Gego (Hamburg, Germany, 1912 - Caracas, Venezuela, 1994) is a key artist in terms of understanding the development of Latin American abstract art in the second half of the twentieth century. Nevertheless, when this exhibition was held at MACBA, her work was still barely known and largely misunderstood in Europe. Gego. Defying Structures was an anthological exhibition that brought together over 130 works produced by the artist between 1958 and 1988.
Gego's sculptures are made up of gravitational lines, nets and three-dimensional grids that intersect with the void, forming highly poetic spatial structures. Bodily – rather than simply visual – experience and the interaction between the spectator and the work within a single space take on particular importance in her work.
Hers is an analytic type of art, rooted in kinetic and constructivist traditions, which overturns the reductionist clichés that have historically linked Latin American art to magic-style onirism.
The exhibition presented some of her major parallel line drawings, as well as an extensive selection of her Reticuláreas, Chorros and Dibujos sin papel.
With Lygia Clark and Mira Schendel, Gego is undoubtedly the most important South American artist of the second half of the 20th century. The three artists started out from a constructivism with European roots until they reached their present aesthetic propositions, far removed from modernist idealism; much closer to therapy, writing and an existential vision of space, in fact. Whilst today Clark and Schendel's work is recognised internationally, Gego remains an unknown figure. The exhibition at MACBA aims to rectify that situation, and to show the different facets of her artistic career. The show, which will be anthological, will place special emphasis on the last period of her production, focusing on the "reticularias".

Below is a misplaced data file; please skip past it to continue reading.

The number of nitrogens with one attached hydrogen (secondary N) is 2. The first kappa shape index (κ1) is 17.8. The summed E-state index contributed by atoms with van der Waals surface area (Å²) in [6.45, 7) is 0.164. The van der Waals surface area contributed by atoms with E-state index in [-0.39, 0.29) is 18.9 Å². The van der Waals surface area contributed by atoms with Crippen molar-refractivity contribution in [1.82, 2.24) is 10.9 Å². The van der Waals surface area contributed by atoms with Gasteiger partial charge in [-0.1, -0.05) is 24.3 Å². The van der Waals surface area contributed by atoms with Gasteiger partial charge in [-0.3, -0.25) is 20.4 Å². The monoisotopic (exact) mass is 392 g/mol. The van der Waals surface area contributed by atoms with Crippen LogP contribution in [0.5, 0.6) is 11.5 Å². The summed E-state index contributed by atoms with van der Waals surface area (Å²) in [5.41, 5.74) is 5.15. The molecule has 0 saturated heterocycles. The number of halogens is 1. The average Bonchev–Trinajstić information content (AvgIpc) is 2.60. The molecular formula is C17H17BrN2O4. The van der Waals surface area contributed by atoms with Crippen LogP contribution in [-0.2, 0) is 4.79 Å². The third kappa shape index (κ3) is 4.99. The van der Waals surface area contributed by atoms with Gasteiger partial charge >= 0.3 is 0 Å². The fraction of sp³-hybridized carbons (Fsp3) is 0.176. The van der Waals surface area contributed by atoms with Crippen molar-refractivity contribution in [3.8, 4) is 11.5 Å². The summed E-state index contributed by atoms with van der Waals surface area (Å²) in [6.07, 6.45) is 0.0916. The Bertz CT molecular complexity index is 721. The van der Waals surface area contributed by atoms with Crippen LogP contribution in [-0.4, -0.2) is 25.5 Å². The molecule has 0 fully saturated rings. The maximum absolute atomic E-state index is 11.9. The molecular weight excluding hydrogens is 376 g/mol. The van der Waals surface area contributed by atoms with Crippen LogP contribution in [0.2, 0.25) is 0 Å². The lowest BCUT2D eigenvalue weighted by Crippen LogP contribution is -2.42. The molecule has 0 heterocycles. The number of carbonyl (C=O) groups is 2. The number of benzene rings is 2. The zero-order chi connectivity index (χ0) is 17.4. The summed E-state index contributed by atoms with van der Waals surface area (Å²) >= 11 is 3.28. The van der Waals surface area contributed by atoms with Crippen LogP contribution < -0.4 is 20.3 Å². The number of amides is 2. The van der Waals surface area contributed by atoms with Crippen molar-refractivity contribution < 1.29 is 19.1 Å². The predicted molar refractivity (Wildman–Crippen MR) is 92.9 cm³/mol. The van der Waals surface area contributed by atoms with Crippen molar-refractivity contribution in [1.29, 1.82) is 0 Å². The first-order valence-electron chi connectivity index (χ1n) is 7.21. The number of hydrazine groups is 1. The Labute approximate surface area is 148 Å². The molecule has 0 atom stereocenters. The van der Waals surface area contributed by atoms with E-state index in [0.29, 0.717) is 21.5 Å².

Born in Hamburg in 1912, Gego (Gertrud Goldschmidt) trained as an architect at the University of Stuttgart. She emigrated to Venezuela in 1939, where she began to work in the constructivist tendency with neo-plasticist inspiration.
Unknown to the general public in Europe, Gego's work is undoubtedly an excellent expression of the evolution of abstract art in Latin America. Composed fundamentally of lines and intersections in space, her sculptures organise and give movement to that space while defining and framing the void. In a way, Gego uses the void as the matter for modelling the space, which is an active element. Lines, nets and meshes, Gego's sculptures are made in the form of geometrical structures that give way to organic forms.
Between 1957 and 1971, Gego produced series of drawings dominated by systems of parallel lines from which her first sculptures would evolve. In 1969 she did what is regarded as her most emblematic work: the "Reticulárea". It consists of a great structure of lines suspended in space, constructed with wires wound around at the ends so that they can be joined to one another or to several others at the same time. Later she created the "Chorros" (1970) using the same structuring system. The lines are no longer parallel; they fall vertically in an apparent chaos. Other series of works, like the "Troncos" (1974) based on triangular systems, the "Dibujos sin papel" or the "Tejeduras" – where she seems to want to bring abstract structures back to the real world and the space of the everyday – pay special attention to the space and the vision which distance her from kinetic art or op-art and allow her to develop all her concerns with construction and structure.
Curators: Manuel Borja-Villel and Bartomeu Marí Production: Museu d'Art Contemporani de Barcelona (MACBA), Museu de Arte Contemporânea de Serralves, Porto